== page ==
Edoardo Agnelli

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This article is about Gianni Agnelli's son. For Gianni Agnelli's father, see Edoardo Agnelli (industrialist).

Edoardo Agnelli (9 June 1954 – 15 November 2000) was the eldest son of Marella Agnelli (born Donna Marella Caracciolo di Castagneto) and Gianni Agnelli, the industrialist patriarch of Fiat. His body was found dead under a bridge outskirts of Turin.[1]

Life[edit]

Agnelli was born in New York to Italian parents (his maternal grandmother was American). After studying at Atlantic College, he read modern literature and oriental philosophy at Princeton University.[2]

After leaving Princeton he travelled in India, pursuing his interest in oriental religion and mysticism,[2] and Iran. According to La Repubblica Agnelli's preoccupations became increasingly erratic, "Mysticism, Franciscanism, Buddhism, lectures against Capital, praise of the poor, criticism of the behaviour of Fiat.[3] He was against materialism which made him move in a different direction, according to The Guardian.[4]

As an adult Agnelli claimed to be the heir apparent to the Fiat empire, but his father, who had already been unhappy with Edoardo's timidity when he was a child, ensured that he would not inherit it.[5] The only official position which the younger Agnelli held in the family businesses was as a director of Juventus football club,[6] in which capacity he was present at the Heysel disaster.[7]

In 1990 Agnelli was charged in Kenya with possession of 7 ounces of heroin, to which he pleaded innocent.[8] The charges were later dropped.[9]

Converting to Islam[edit]

Edoardo Agnelli reportedly converted to Islam in an islamic center in New York where he was named "Hisham Aziz".[10] Then he met Ayatollah Khamenei in Iran and was reported to have converted to Shia Islam.[11] According to Mohammad Hassan Ghadiri Abyaneh, Agnelli declared faith to Fakhroddein Hejazi and became a Shia Muslim.

Death[edit]

In November 2000, 46-year-old Agnelli's body was found, near Turin, on a river bed beneath a motorway viaduct, on which his car was found too.[2] The viaduct is known as the bridge of suicides.[12] The death was suspected by investigators to have been a suicide.[13] There is no source which has confirmed that the death was a suicide.

There are some obscure points regarding the death of Angelli some of which are addressed in a book entitled "Eighty meters of mystery" by Giuseppe Puppo who has conducted an investigation into Angelli's death using interviews and unpublished testimonies. Giuseppe Puppo regards some of the points as inconsistencies and oddities: the absence of the bodyguards of Edoardo Agnelli; the interval of two hours between leaving home and the arrival on the Fossano viaduct ; the cameras of the Agnelli, whose images have never been seen; the telephone traffic on the two phones; the total absence of witnesses along a road section which records the passage, at that time, of at least eight cars per minute; the lack of fingerprints on the car; the hurried burial without autopsy. According to Marco Bava, a financial analyst and friend of Edoardo Agnelli, Agnelli would never have committed suicide and he would leave a note to justify his action, if he suicided.[14]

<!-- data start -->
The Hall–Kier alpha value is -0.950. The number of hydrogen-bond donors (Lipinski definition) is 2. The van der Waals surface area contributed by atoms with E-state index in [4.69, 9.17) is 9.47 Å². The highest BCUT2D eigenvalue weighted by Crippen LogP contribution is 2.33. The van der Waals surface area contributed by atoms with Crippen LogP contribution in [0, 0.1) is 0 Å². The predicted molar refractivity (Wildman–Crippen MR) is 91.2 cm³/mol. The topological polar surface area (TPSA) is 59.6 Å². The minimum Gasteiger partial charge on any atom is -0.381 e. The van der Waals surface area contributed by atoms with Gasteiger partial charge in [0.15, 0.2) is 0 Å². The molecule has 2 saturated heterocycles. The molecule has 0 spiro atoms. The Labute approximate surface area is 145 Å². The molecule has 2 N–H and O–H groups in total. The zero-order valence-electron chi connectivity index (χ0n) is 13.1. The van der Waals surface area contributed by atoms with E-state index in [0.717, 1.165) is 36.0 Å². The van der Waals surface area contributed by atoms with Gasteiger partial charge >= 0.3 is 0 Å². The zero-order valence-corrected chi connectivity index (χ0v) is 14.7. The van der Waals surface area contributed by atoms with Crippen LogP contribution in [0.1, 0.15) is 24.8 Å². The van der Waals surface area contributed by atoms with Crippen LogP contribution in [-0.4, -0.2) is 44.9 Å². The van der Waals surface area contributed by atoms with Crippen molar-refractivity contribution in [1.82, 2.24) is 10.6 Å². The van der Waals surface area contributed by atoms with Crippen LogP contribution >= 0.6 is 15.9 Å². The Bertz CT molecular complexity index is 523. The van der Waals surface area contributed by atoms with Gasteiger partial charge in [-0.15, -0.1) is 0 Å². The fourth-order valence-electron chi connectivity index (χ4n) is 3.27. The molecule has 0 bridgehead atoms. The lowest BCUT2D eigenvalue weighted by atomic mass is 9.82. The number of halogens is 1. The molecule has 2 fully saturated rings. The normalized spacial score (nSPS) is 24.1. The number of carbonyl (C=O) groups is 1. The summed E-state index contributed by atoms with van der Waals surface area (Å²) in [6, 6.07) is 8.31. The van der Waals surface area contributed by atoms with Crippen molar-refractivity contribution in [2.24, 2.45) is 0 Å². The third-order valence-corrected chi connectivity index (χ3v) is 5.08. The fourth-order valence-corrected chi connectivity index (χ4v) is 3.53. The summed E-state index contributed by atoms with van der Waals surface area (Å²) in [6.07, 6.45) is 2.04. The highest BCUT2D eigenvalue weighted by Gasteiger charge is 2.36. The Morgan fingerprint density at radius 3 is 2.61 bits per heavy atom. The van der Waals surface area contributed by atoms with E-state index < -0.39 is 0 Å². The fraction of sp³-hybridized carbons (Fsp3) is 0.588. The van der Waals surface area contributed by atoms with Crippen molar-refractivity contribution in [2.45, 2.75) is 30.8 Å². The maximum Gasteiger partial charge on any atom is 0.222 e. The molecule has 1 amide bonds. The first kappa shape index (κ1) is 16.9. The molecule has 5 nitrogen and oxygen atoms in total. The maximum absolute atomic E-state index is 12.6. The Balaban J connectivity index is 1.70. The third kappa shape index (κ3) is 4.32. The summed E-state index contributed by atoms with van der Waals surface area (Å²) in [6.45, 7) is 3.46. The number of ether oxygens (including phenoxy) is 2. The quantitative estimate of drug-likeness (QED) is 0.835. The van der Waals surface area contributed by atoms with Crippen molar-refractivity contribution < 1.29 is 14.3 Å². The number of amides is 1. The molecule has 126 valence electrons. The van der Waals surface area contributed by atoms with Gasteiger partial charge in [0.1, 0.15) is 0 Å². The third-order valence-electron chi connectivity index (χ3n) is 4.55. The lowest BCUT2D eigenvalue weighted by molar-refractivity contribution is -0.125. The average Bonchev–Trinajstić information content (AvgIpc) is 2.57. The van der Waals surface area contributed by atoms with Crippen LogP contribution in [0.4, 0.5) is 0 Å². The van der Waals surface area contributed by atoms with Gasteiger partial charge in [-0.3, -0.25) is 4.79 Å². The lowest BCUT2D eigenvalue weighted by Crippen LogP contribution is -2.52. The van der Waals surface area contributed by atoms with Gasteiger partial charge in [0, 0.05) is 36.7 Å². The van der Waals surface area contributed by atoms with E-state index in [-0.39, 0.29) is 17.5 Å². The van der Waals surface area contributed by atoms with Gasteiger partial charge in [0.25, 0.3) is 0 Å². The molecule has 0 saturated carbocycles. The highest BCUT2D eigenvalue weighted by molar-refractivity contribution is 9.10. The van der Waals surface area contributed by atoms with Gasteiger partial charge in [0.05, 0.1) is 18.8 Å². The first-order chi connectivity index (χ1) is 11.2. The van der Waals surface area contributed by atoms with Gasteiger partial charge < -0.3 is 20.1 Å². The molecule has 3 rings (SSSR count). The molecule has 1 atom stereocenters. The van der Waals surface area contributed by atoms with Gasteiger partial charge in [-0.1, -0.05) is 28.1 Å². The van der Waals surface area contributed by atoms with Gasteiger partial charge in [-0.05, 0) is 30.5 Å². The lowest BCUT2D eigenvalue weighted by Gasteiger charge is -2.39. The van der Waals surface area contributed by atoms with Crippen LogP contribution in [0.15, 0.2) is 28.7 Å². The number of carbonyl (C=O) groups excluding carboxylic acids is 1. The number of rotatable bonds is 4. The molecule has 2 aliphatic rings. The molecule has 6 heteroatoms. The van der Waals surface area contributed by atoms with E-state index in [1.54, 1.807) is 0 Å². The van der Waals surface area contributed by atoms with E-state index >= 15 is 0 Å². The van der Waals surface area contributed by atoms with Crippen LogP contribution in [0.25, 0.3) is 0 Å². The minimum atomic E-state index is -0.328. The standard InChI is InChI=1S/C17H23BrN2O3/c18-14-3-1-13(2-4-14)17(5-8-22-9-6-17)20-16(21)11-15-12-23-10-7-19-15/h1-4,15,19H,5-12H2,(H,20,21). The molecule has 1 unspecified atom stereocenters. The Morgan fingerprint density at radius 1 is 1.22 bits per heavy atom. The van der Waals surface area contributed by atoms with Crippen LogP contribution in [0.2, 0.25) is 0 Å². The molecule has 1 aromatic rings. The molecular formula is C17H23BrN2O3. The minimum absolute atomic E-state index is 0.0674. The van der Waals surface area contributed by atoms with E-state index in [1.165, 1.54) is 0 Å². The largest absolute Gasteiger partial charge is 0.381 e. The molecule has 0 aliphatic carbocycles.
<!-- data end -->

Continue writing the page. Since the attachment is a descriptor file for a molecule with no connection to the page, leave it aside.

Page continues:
A 2001 Iranian documentary film claimed that Agnelli was the victim of a Zionist plot to prevent a Muslim becoming head of Fiat. [15][5] Corriere della Sera wrote that, after Agnelli's death, "fundamentalists in Iran decided to construct the myth", and an Iranian television crew came to Italy to make a documentary the following year. In 2003, the documentary was circulated by FARS, a press agency linked to Iran's revolutionary guard. According to Corriere della Sera, the story is also enshrined at the Museum of Martyrs of Islam at Imam Sadiq University, Iran, which contains a portrait-shrine dedicated to Agnelli.[15]

References[edit]

  1. ^ Whittaker, Malcolm. "Fiat magnate Agnelli's only son found dead at Bridge of Suicides". The Independent. Retrieved 10 December 2015. 
  2. ^ a b c Johnston, Bruce (19 June 2001). "Fiat chief's son dies in viaduct plunge". The Daily Telegraph (London). Retrieved 2008-04-04. 
  3. ^ Aspesi, Natalia (16 November 2000). "Edoardo Agnelli, una vita fragile". La Repubblica (Rome). Retrieved 2014-07-23. 
  4. ^ Philip, Willan (15 November 2000). "Suicide suspected after Fiat heir found dead". Retrieved 11 December 2015. 
  5. ^ a b Farnham, Alan (10 September 1990). "THE CHILDREN OF THE RICH & FAMOUS". CNN. Retrieved 2008-04-04. 
  6. ^ "Fiat family's search for an heir.". Sunday Business. 26 November 2000. Retrieved 2008-04-04. 
  7. ^ Darby, Paul; Johnes, Martin; Mello, Gavin (2005). Soccer and Disaster. Routledge. p. 82. ISBN 978-0-7146-5352-5. 
  8. ^ "TYCOON'S SON PLEADS". Post-Gazette. 23 September 1990. Retrieved 2008-04-04. 
  9. ^ "Death of a family firm?". The Sunday Business Post. 3 December 2000. Retrieved 2009-03-01. 
  10. ^ Staf writers (2012). "Who was edoardo and how he converted to Islam". Mashreghnews. Retrieved 11 December 2015. 
  11. ^ "The curse of inheritance: Do wealthy dynasties always make for happy heirs?". Belfast Telegraph. 19 July 2007. Archived from the original on 2007-10-09. Retrieved 2008-04-04. 
  12. ^ August, Melissa; Bower, Amanda; Cooper, Matthew; Frank, Steven; Keliher, MacAbe; Minhua, Ling; Martens, Ellin; Orecklin, Michele; Rawe, Julie; Song, Sora; Tyrangiel, Josh (27 November 2000). "Milestones". Time. Retrieved 2008-04-04. 
  13. ^ "Fiat Magnate's Son Found Dead". 
  14. ^ Staff writer. "Interview with Dr. Marco Bava, a friend of Edoardo Agnelli". Cogitoergo (in Italian). Retrieved 11 December 2015. 
  15. ^ a b "Edoardo Agnelli was a Shiite Martyr". Corriere della Sera. 11 November 2005. Retrieved 2009-03-01.